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Pandemic parenting in COVID carnage

Sunalini Mathew

Last year mums and dads navigated online classes, chores, sometimes sickness. This year, they’re talking to their children about death and a disease they aren’t sure whom it will get next

Suneeta Verma, whose husband died of COVID, is focussed on making ends meets, so she can bring up her six-year-old daughter to do better than to work in other people’s houses for little money.

Sneha Mitra* is looking for a counsellor for her four-year-old son. The family lost two elderly relatives whose laps he would fall into daily. He is expressing his grief in the way children his age would, with anger, distraction, and clinginess to his mother who also went into COVID quarantine.

Jatin Singh is confronting his own mortality, and though he has put in place mechanisms to take the virus head on, he worries, wondering aloud whether to adopt a COVID orphan.

For many, parenting in 2020 was about experiments with online classes, keeping kids occupied with board games so they wouldn’t become screen dependent, and explaining the gravity of the pandemic. Free downloadable books like Piperpotamus Learns About Coronavirus and Kids, Vaayu & Corona: Who Wins the Fights? helped. Some children experienced second hand stress, when parents faced layoffs from work or there was marital strife.

In 2021, many children have lost loved ones, or gone through periods of isolation because of sick parents. “Last year, children experienced trauma as witnesses. This year, it’s the immediacy of facing up to a traumatic experience,” says Dr Amit Sen, who runs Children First, a child and adolescent mental health service in Delhi.

He talks of his current experience in practice, where isolation or a parent’s hospitalisation has scared children. The emotional turmoil can go from children feeling dazed, not eating or sleeping well, despair, panic attacks, eventually leading to anxiety and depression, even self harm and substance abuse, especially if children don’t get support or understanding. Some who do, are better able to channelise their energy into taking on responsibility of reaching out to help.

“During such times when families and communities support each other, it takes away some of the loneliness and desperation that children may feel,” he says. It’s like a group hug, sans the touch.

Privilege of parenting
Mr. Singh’s family has been relatively lucky – they have not seen death or suffering close up. And while he jokes that he has done nothing more than provide his 14-year-old son with food, water, clothing, Internet, he has also introduced to him concepts of giving to those less privileged. “Also, I am trying to teach him what bad governance actually means,” he says.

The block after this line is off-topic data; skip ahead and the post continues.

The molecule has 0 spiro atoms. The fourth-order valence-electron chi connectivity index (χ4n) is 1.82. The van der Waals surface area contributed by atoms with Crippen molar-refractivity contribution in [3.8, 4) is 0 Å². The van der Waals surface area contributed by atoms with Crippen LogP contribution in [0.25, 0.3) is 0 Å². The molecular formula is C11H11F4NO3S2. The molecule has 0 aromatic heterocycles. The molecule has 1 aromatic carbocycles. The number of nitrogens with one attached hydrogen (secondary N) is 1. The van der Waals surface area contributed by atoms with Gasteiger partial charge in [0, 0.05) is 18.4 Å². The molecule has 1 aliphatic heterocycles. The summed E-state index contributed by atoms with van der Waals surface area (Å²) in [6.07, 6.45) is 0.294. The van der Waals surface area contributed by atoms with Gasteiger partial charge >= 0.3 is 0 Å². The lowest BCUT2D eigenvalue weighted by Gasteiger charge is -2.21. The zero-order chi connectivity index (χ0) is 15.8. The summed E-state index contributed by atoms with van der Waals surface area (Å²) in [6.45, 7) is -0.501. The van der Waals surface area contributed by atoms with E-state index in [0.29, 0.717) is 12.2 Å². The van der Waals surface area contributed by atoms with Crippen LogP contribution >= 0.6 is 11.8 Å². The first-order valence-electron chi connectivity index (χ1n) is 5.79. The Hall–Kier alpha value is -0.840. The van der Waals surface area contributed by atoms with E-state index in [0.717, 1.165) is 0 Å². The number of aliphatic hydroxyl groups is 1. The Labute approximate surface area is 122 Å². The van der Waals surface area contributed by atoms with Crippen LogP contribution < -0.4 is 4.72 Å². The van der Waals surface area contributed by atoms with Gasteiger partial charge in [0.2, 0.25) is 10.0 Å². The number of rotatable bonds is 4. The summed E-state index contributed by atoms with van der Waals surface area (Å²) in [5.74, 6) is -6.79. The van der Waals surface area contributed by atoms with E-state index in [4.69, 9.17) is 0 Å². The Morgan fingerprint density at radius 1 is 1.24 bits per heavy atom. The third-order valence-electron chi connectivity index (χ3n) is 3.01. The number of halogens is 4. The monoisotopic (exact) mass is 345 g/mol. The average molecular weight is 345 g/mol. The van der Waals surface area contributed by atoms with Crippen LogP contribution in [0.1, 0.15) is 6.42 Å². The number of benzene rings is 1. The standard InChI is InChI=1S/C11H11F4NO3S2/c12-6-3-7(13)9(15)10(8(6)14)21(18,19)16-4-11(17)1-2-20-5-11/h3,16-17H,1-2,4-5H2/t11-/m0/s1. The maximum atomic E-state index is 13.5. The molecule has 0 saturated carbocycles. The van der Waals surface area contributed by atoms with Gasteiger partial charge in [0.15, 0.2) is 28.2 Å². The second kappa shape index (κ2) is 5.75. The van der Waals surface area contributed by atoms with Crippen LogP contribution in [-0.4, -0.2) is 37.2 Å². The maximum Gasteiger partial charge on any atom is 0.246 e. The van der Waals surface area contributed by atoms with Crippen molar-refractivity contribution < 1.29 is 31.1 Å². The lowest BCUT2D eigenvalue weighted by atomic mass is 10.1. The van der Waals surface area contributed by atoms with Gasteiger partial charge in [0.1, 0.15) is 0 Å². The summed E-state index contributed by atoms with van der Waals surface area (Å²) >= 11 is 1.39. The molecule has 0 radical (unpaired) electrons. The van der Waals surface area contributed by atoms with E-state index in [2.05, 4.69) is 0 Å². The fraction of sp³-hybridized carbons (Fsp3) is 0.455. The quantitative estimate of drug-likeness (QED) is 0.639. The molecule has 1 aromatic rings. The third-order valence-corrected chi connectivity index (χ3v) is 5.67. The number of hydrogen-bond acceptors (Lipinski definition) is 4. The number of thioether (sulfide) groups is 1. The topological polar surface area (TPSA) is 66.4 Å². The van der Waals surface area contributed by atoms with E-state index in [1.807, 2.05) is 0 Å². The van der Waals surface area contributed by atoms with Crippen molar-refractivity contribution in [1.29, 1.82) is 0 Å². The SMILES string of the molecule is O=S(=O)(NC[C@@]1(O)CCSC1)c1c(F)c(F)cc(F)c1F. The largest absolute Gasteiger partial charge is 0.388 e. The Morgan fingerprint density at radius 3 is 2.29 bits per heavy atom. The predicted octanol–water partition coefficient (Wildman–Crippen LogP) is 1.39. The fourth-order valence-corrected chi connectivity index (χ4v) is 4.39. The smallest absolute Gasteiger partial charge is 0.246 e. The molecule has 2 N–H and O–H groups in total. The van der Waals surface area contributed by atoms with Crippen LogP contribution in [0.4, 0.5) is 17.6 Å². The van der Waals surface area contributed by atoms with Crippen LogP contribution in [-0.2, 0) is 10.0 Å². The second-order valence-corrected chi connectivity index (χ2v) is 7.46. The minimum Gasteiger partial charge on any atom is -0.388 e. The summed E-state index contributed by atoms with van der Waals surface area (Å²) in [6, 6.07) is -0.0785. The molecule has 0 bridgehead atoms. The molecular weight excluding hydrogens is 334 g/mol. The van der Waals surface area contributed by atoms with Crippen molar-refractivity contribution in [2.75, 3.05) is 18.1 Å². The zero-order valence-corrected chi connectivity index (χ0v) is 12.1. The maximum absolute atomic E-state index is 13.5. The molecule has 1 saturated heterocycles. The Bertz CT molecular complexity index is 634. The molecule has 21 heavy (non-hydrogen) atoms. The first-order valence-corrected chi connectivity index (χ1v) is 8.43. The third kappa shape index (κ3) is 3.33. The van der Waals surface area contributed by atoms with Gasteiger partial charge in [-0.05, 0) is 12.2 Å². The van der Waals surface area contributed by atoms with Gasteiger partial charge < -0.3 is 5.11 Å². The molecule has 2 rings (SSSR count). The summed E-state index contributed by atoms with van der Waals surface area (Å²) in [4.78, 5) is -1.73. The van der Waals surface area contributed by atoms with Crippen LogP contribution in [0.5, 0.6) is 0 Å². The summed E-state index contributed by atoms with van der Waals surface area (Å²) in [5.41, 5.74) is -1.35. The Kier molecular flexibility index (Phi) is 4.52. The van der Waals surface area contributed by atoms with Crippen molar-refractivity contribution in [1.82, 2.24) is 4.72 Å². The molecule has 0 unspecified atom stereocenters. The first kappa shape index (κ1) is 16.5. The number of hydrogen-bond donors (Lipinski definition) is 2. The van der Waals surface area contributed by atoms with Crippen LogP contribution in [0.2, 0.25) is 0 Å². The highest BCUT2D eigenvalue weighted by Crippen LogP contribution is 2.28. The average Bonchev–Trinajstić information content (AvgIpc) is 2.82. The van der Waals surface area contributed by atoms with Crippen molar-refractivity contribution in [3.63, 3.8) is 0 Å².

For parents with younger children, it has meant more age-specific communication. Gaurav Chintamani’s almost seven-year-old son Ishaan sang R.E.M.’s ‘Everybody Hurts’ for his tabla teacher, who lost his mother — the family was close to her. Mr Chintamani played guitar, and put out a message on social media, a joint offering for a friend-like-family, going through a difficult time.

Initially, he was reluctant to share the news of death with his son, worried about him being scared. “But we’ve never treated him anything less than a full member of the family,” he says, adding that it was his wife Priya who broke the news.

“With children, in my experience, it’s always better to be honest and break it down to something simple. Death doesn’t have to be complex,” she says. Because Ishaan was open to nature, she found it easy to draw analogies from the life cycle of flowers and leaves, staying open to questions, but avoiding news on TV or social media.

In fact, they have stuck to their pre-pandemic routine of him going to bed by 8 p.m. and waking at 6 a.m. Dr. Sen says this rhythm works as a scaffolding that children can wrap their days around, a certainty in uncertain times.

One-point parenting
“Parents have become the only point of reference for their children,” says Vandana Nangia, who counsels families with both neurotypical and children with special needs. She acknowledges the ‘strong emotional and psychological stresses’ of parents themselves, who are in a “chronic state of stress and hyperarousal”, and need to look after their own mental health.

To offer a window outside of their own gated community in Gurugram, Shuchi Sinha encouraged her 12-year-old daughter to volunteer with an NGO to teach Class 3 and 4 students from a basti, maths online. “She had to prepare lessons, and initially she was intimidated by it. Later, she would make animations, stories, write a script. The children also picked up. I saw her blossom through it. It made her less complaining, more responsible,” she says.

Ms. Sinha’s fear now is the next wave — she’s scared it will come for the kids. “It’s like being in the path of an oncoming lorry but not able to get off the path.”

In an uncertain future, daily life can be about listening, collaborating, and some amount of negotiating. Mostly, it is about the ability to share spaces, thoughts, even feelings with children, without scaring them with the sometimes gory details.

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